Out of Print

Samantha Lee Goes Back to School

by Jonty Cruz
Photos courtesy of Samantha Lee
The acclaimed filmmaker on continuing her education and learning more about herself in the process.

Samantha Lee knew almost instantly what she needed to do after feeling helpless seeing the national election results in May of 2019: she was going back to school. It was a decision made in the nick of time as the University of the Philippines’ (U.P.) deadline for applications was two days away. But while some would see this as too intimidating to act upon, Sam saw it as just the push she needed. It’s something she’s been used to ever since she was young: “I find it impossible to work when I have no deadline or quota,” she says at one point over email.

It’s been a little more than a year since she made that decision and a lot has changed, not just for Sam but for everything else as well—even this interview.

When I first messaged Sam about this feature, it was originally supposed to be about the impact a continued education has on creativity and how she balances her studies with her film career. But like the very best of conversations, it quickly became about life and finding our own way through it.


Hey Sam, before we get started, can we talk about where your career was before you went back to school? What was life like after making two acclaimed movies?
I spent the last chunk of 2019 trying to rediscover who I was outside of the word “filmmaker.” It’s been such a big part of my identity, ever since I took up Film in U.P. in 2006. I have this tendency to take everything I do very personally and I think it all came to a head after my last Q&A for Billie and Emma in New York last October. At that point, I had spent most of my year touring the film and travelled to Osaka, Toronto, Tel Aviv, Los Angeles, Cardiff, Taipei, and New York. I ended up kind of tearing up during my last Q&A in New York because I really didn’t know what I was supposed to do after.

Whenever I would meet up with industry friends, the first thing they would always ask me was: “What are you working on now?” It wasn’t even “How are you?” It’s as if a lot of who we are is tied to the work that we do. I just wanted to spend some time being “me” and in order to do that, I needed to find out who “me” was.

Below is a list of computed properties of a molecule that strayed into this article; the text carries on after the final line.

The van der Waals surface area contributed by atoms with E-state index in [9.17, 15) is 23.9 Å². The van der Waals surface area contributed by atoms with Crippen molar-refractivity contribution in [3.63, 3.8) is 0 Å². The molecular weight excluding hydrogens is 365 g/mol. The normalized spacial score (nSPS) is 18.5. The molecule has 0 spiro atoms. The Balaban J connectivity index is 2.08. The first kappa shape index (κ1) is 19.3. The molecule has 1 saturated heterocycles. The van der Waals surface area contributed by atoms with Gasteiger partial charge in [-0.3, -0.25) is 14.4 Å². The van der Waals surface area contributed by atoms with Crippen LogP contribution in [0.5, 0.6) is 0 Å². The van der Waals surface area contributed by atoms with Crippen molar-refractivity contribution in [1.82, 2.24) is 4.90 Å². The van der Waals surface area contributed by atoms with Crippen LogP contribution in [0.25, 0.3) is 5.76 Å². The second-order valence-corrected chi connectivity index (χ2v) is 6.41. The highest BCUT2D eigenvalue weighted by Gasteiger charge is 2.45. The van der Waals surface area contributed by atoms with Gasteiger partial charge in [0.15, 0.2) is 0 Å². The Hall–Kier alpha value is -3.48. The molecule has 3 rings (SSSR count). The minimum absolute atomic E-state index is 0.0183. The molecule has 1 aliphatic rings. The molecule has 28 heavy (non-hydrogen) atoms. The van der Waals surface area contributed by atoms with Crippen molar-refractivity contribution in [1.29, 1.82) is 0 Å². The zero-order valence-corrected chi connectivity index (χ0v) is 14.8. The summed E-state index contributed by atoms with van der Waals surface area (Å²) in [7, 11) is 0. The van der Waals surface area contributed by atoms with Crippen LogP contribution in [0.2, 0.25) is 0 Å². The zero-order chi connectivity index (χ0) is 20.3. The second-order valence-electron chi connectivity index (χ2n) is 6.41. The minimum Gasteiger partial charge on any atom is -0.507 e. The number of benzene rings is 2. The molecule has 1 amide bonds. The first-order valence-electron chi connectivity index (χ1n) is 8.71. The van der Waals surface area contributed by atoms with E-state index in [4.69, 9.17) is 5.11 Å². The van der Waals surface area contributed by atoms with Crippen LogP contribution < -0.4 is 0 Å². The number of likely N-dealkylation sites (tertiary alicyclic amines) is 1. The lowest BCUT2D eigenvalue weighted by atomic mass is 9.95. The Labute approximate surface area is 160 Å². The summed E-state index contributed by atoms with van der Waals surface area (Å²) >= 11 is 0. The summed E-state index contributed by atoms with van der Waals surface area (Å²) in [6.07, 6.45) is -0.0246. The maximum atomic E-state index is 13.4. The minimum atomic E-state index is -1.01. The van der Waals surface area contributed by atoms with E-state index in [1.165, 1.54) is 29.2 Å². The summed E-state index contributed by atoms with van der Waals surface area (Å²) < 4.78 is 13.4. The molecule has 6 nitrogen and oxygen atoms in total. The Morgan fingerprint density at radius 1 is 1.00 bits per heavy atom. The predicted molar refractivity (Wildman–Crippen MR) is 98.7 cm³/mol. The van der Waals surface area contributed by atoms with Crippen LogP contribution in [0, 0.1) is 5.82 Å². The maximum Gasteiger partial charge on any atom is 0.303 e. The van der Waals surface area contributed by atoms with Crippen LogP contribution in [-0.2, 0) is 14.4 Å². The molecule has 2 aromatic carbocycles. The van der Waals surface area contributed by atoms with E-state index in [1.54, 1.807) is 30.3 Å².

Is that why you wanted to go back to school? Or was it another reason altogether?
It was the morning after the results of the 2019 elections came out. I just felt so helpless and I needed to do something. I knew that I always wanted to take up something related to gender or women because it’s a cause I’m so passionate about. So I looked it up and the deadline for applications was in two days and I didn’t really have time to overthink what I was doing.

“Love whatever you want unashamedly.”

What course are you taking up now and did you pick it with your career and goals in mind?
I’m taking up my second master’s in Women’s Studies and Development in U.P. Diliman. And I’m taking it up entirely for fun.

Any particular topic or lesson that’s stood out for you thus far?
I really enjoyed being able to look back on the history of the Women’s Movement and just seeing how far we’ve come. I mean we have this thing called Marxist Feminism named after Karl Marx, who wasn’t looking out for women’s interests at all but not a lot of people question that!

Why do you think that is?
Some people just accept history as is, because we were taught to believe in whatever is in our textbooks or whatever. But history is only someone’s version of what happened, and just because something has been going on for hundreds of years doesn’t mean it’s right.

I’m still lobbying for Marxist Feminism to be renamed to Jenny Marxist Feminism.

 Has school gotten easier or was it hard to get back into the swing of things given that you’re still working?
It’s been really tough. And this is my second master’s! I took up my Master’s in Communication at RMIT in Melbourne, and it was so different because RMIT is known to be an industry-centric school. So basically we spent two years learning from people in the industry who would assign us projects that we could put in our portfolios.

U.P. is more theory-centric. Every week I would have to read 50–100 pages or entire books for a quiz next meeting. These are books that are written in English but they might as well have been written in a foreign language.